The environment in Kansas, the U.S. and around the world was the topic of the November 2, 2021, League of Women Voters Topeka-Shawnee County Tuesday Topics presentation by Zack Pistora with the Kansas Sierra Club. We’ve included the Zoom recording and highlights of their presentation below. The library is a partner with the League of Women Voters in sharing nonpartisan civic information.
Pistora began by asking us to think about the most beautiful place we’ve ever been. Is that place outside?
The mission of the Sierra Club is, “To explore, enjoy and protect the planet. To practice and promote the responsible use of the earth’s ecosystems and resources; to educate and enlist humanity to protect and restore the quality of the natural and human environment; and to use all lawful means to carry out those objectives.”
As a lobbyist for the Sierra Club in Kansas, Pistora’s work focuses on improving Kansas public policies that protect and conserve our natural environment to improve the quality of life for all Kansans.
Challenges and opportunities
He shared challenges and opportunities we face now and will face in the coming years around environmental issues.
- Societal/system flaws
- Resource depletion
- Individualism seen as better than the collective good
- Inequity & injustice
- The wider pollution of our minds with misinformation (Pistora listed this as a significant challenge)
Let’s be ecological
- “Natural intelligence”
- Peace & harmony
- Let fossils be fossils
- Back to basics
- Behavior and technological evolution
Climate Disasters Increasing
We had some of the worst climate related disasters in 2020 and we are on pace to have record level climate related disasters in 2021.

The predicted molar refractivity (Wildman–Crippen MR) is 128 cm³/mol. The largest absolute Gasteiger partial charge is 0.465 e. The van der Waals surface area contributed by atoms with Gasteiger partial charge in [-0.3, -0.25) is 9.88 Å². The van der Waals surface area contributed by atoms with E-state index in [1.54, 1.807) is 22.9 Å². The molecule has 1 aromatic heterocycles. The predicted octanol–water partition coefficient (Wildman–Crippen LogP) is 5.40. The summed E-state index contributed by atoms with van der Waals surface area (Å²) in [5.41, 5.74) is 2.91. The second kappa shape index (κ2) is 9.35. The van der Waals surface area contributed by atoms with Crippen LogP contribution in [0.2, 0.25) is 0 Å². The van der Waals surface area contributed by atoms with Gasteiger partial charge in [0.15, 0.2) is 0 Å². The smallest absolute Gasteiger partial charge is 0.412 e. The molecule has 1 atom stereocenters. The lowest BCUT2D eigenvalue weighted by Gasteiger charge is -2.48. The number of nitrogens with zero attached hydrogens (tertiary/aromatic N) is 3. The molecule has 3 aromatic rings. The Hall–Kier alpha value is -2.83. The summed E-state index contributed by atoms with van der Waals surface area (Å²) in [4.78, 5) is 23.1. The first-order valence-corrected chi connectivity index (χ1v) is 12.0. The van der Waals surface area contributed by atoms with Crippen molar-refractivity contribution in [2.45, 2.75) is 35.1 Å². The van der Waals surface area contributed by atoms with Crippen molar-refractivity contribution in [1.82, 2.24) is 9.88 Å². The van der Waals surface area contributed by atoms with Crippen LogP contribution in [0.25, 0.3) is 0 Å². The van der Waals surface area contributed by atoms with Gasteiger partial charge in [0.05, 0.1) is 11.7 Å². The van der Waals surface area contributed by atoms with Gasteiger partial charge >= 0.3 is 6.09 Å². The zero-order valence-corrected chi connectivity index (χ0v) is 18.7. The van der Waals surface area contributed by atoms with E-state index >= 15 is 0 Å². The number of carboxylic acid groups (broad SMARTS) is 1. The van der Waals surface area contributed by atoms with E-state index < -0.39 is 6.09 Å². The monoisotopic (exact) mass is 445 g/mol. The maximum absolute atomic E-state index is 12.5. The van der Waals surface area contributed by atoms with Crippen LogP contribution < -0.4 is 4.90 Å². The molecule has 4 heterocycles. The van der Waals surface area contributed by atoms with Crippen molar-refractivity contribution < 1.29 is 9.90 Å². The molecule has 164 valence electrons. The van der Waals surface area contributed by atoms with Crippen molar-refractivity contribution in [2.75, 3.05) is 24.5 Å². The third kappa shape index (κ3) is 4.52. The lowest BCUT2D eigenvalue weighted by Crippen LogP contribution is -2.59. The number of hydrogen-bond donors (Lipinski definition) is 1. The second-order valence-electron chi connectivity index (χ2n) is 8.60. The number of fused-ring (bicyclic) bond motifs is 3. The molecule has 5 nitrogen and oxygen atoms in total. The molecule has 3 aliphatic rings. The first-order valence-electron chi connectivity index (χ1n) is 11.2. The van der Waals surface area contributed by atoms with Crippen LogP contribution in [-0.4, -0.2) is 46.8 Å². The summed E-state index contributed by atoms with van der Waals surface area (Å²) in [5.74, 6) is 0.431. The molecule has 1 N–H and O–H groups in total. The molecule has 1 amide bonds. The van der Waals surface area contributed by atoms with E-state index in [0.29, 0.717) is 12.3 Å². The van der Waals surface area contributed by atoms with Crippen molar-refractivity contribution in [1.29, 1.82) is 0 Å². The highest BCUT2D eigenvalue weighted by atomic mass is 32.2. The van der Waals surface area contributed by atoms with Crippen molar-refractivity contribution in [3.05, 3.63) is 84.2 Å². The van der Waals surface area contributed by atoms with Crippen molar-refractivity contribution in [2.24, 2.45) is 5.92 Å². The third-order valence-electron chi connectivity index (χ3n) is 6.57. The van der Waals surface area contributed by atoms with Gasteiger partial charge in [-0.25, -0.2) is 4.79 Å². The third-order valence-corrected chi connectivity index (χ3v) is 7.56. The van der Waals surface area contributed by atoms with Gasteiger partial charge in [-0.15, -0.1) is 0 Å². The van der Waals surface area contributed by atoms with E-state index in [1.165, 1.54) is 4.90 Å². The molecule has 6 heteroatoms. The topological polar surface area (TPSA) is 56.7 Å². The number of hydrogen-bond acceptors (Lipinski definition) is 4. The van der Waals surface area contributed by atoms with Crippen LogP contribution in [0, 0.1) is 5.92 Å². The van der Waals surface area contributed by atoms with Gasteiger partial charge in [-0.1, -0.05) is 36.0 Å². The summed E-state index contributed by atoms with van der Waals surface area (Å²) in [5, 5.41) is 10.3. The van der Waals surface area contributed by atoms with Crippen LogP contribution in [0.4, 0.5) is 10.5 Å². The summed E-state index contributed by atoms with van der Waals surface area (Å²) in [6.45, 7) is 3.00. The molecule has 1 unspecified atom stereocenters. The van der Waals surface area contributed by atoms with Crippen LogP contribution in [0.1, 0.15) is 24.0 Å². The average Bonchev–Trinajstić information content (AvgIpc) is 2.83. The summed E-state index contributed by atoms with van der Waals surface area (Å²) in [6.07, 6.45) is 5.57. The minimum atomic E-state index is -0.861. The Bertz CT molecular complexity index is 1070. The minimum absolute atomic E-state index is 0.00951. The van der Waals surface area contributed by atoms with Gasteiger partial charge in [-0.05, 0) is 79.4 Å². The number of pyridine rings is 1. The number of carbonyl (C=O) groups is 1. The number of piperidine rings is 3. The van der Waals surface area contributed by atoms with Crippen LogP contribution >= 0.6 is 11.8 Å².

Water issues in Kansas
Agricultural irrigation in Kansas accounts for 85 percent of water consumption used by 15 percent of Kansas farmers, which is more than all cities and other industries in Kansas. We will need to manage our water use more actively in the coming years. Pay attention to news and proposed policies about the Ogallala Aquifer and other water issues in Kansas.
Opportunities to address environmental issues
Some emerging Federal initiatives may support efforts in State initiatives as well. It’s an exciting time with opportunities to address challenges.
Questions from the audience
What is the increased climate expectation in Kansas? How are we going to address that in the next 10-20 years? What is the Kansas legislature doing?
We see some resistance in the Kansas Legislature to change because some constituents are doing well by profiting off of resources and profiting off of other people. Powerful interests and public interests aren’t in alignment. The legislature is starting to “get it” and that’s because climate change is costing us so much in agriculture losses and lost opportunities in new investments. Discussion around water is increasing. Some more realistic thinking is evident on what we need to do, with new tools and also to conserve water.
What’s the sustainable agriculture prognosis for Kansas in regards to crops?
We may see some improvements in irrigation techniques as well as examining which crops could put food on the table rather than make ethanol. Kansas is the #1 state for no-till agriculture. We have opportunities to improve with cover crops and composting.
- Kansas Sierra Club
- “Telling the story of water in Kansas” by Sarah Green, August 10, 2015, KHI News Service/Kansas News Service
- Water Conservation Programs, Kansas Department of Agriculture